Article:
KANSAS CITY, Mo. -- It was live television at its best.
Just seconds after the NFC Championship Game that saw the Seattle Seahawks clinch a bid to Super Bowl XLVIII, one of the stars of the game reemerged. Cornerback Richard Sherman is known to be passionate and outspoken. He was given a microphone and a stage of more than 56 million viewers.
"Richard let me ask you, the final play. Take me through it," asked Fox Sports reporter Erin Andrews on the field after the game.
"Well, I'm the best corner in the game, when you try me with a sorry receiver like Crabtree, that's the result you gonna get," the Seahawks All-Pro corner said.
The comments came from a play just moments earlier, where Sherman got a piece of what could have been a game winning touchdown pass intended for 49ers wide receiver Michael Crabtree.
"Don't you ever talk about me," Sherman said to Andrews in the interview.
"Who was talking about you?" Andrews then asked.
Sherman responded, "Crabtree. Don't you open your mouth about the best."
Local sports marketing veteran Gary Heise spent eight years working with players and coaches as the Director of Public Relations for the Kansas City Chiefs. Heise says the game is changing.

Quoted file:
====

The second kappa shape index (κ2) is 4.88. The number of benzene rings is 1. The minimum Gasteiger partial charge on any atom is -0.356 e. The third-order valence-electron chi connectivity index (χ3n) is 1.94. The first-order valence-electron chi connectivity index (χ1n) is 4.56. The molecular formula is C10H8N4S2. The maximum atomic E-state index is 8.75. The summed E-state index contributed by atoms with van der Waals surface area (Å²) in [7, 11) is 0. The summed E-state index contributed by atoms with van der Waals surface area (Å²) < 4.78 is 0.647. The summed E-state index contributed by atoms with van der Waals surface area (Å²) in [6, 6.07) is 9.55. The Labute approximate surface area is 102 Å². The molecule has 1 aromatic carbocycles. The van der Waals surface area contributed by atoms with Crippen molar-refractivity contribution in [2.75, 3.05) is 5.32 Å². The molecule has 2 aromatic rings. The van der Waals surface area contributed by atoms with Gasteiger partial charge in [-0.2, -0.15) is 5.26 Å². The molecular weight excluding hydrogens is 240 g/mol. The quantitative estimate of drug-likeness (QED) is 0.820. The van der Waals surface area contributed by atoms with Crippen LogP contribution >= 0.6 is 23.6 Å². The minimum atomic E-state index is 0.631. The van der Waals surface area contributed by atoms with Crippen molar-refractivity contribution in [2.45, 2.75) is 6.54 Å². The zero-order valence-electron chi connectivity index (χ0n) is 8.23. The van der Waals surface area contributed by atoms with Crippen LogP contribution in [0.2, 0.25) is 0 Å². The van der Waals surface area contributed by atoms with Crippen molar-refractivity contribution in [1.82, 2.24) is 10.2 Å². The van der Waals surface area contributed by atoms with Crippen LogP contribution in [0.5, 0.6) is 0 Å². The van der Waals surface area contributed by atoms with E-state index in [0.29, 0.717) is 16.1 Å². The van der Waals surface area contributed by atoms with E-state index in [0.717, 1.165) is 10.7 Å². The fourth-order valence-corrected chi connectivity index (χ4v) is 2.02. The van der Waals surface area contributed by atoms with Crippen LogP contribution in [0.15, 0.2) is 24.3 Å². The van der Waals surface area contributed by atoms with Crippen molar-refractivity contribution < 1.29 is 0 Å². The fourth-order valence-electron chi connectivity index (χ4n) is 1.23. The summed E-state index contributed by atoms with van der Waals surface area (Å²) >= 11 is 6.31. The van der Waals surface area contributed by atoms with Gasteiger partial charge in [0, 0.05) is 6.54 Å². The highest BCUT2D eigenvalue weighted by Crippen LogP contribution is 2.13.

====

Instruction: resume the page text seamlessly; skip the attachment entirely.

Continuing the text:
"These professional athletes are getting bigger, stronger, faster and it's becoming a brutal game. For them to go out and play without any emotion, they aren't going to last in the NFL," he said.
Now the CEO of Premier Sports Management, Heise says the interview highlights the new, big business of sports.
"You know, networks pay a lot of money to carry those games, and as part of that, they are demanding more and more access. You're getting comments right before kickoff, halftime, seconds after the game is over, and when you put yourself in that position you are going to get some heated comments like you got yesterday," he said.
Heise says while companies, most likely, won't be pounding on Sherman's door today, there is no doubt the young All-Pro can recover.
"Time heals and changes everything. I don't think Richard Sherman is a bad person and that will come back out," Heise said.